U.S. steelmakers moved fast to raise prices after new tariffs were levied on some foreign competitors last year, but the quick increase has alienated some buyers and threatens to short-circuit a steel-market rebound.
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Domestic steel companies have raised prices by as much as 50% on popular types of steel in recent months. That has boosted their profits, but troubled customers who say they can't afford the higher cost. Steel users say they are looking for cheaper alternatives from countries unaffected by the tariffs.
"We can't pass along this kind of increase to our customers," said Stuart Speyer, president of Tennsco Corp. a Tennessee-based manufacturer of steel shelves and file cabinets. He said his suppliers have raised steel prices seven times since October, adding about $180 to the cost of a ton of steel.
The U.S. government imposed duties on dozens of foreign steel producers found to be receiving unfair state aid or setting prices below the cost of production. Tariffs of more than 500% were levied on some products from China, the world's largest steel producer.
A big increase in steel production capacity overseas disrupted the U.S. steel market. When demand weakened in major foreign markets, such as China, steelmakers maintained production by accelerating exports to the U.S. and cutting prices on the steel to attract customers. While steel customers benefited, domestic steel producers idled plants and laid off workers amid the sliding prices. But when the tariffs negated cut-rate supplies, U.S. steel producers bounced back. Imports' share of the steel market in the U.S. fell to 25% last year from 29% in 2015.
Domestic producers have used their improved leverage to increase their prices. Ohio-based AK Steel Holding Corp. (AKS), for instance, has announced three price increases for its carbon steel products this year following on nine in 2016. Other producers in the U.S., including U.S. Steel Corp. (X), ArcelorMittal SA (MT) and Nucor Corp. (NUE), have raised prices too, according to analysts. AK Steel, U.S. Steel and ArcelorMittal declined to discuss their pricing strategy.
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Nucor spokeswoman Katherine Miller said the price increases were in order, after cheap steel depressed the domestic market. "The situation was unsustainable," she said. The duties, she said, "allow pricing to be determined by market forces and not be distorted by foreign government subsidies."
Last month, North Carolina-based Nucor said its first-quarter profit would be between $1.10 and $1.15 a share, up from 27 cents for the same quarter last year.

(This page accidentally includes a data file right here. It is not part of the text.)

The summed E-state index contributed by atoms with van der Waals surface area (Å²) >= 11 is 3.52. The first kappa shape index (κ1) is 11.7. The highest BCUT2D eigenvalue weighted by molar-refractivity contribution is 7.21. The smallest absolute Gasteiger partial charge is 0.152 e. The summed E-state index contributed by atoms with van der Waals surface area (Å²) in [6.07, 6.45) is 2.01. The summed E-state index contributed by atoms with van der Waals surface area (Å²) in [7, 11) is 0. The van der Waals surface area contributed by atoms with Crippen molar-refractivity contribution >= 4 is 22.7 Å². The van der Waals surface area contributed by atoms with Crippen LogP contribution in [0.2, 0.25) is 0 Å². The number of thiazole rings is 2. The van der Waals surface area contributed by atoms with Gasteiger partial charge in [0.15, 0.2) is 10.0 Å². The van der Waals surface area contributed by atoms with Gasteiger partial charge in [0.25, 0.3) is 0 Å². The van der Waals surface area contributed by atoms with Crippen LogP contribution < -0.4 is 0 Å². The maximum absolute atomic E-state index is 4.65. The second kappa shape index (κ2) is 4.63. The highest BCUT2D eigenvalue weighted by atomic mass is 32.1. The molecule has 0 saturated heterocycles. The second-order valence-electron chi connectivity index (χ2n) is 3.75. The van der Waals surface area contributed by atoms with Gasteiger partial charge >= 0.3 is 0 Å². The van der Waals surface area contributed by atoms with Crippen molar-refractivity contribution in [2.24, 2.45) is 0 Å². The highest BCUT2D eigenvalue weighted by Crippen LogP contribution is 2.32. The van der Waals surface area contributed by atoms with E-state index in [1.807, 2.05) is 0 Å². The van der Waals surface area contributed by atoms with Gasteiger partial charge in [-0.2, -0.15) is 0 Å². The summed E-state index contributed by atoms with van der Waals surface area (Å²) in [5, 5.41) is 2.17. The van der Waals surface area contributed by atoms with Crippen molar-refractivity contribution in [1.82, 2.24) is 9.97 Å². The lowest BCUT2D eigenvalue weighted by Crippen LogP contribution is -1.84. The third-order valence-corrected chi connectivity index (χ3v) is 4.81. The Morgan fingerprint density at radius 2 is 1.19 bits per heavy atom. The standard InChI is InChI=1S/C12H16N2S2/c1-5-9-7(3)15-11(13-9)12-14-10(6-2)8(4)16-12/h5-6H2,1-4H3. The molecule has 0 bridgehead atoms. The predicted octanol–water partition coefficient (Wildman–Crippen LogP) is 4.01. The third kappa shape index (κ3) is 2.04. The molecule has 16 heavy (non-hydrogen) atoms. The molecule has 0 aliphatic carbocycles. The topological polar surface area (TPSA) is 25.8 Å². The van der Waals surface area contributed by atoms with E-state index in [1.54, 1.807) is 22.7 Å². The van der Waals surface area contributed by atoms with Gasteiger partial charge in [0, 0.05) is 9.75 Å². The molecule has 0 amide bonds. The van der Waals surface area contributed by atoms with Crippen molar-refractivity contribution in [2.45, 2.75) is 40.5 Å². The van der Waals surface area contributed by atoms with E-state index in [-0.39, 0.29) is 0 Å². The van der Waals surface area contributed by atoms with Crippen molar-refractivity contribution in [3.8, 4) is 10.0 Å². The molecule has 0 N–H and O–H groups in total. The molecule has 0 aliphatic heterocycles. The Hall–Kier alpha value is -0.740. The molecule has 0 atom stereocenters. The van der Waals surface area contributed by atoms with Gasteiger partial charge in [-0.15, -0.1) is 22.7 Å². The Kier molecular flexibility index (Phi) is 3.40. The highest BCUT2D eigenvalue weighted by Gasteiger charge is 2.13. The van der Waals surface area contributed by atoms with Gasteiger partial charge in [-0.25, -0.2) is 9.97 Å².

U.S. steel consumption in the first two months of the year was up nearly 9% from a year earlier, but some analysts say producers in the U.S. misjudged demand in raising prices aggressively. "Demand is OK, but it's not as strong as it needs to be to support the price increases we've seen," said Becky Hites, president of steel market consultancy Steel-Insights LLC in Atlanta. She expects steel demand to weaken later in the year.
The tariffs on steel haven't blunted imports entirely. Steel imports for January and February rose nearly 2% from a year earlier. "There are dozens of countries that ship steel into the U.S. that have no tariffs," said Kevin Dempsey, vice president for public policy for the American Iron and Steel Institute.
Steel imports from Vietnam, for example, rose more than 300% last year. U.S. companies have accused foreign producers facing tariffs of using Vietnam to funnel their steel to the American market duty-free. The companies asked the Commerce Department in September to investigate. The case is pending.
Analysts warn that higher prices in the U.S. will eventually drive down steel demand if U.S.-based manufacturers start losing business to foreign competitors who can buy cheaper steel in their countries and export finished products to the U.S.
President Donald Trump's desire to make U.S.-made products more competitive globally also could be undermined. Passing on higher U.S. steel costs in exports is difficult when foreign companies have access to deeply discounted steel, said Hale Foote, president of California-based Scandic Springs Inc. His company, which makes stamped springs and other steel parts, has seen costs for U.S.-made stainless steel rise 20% in four months.
"It really puts U.S. metal stampers in a pickle," Mr. Foote said.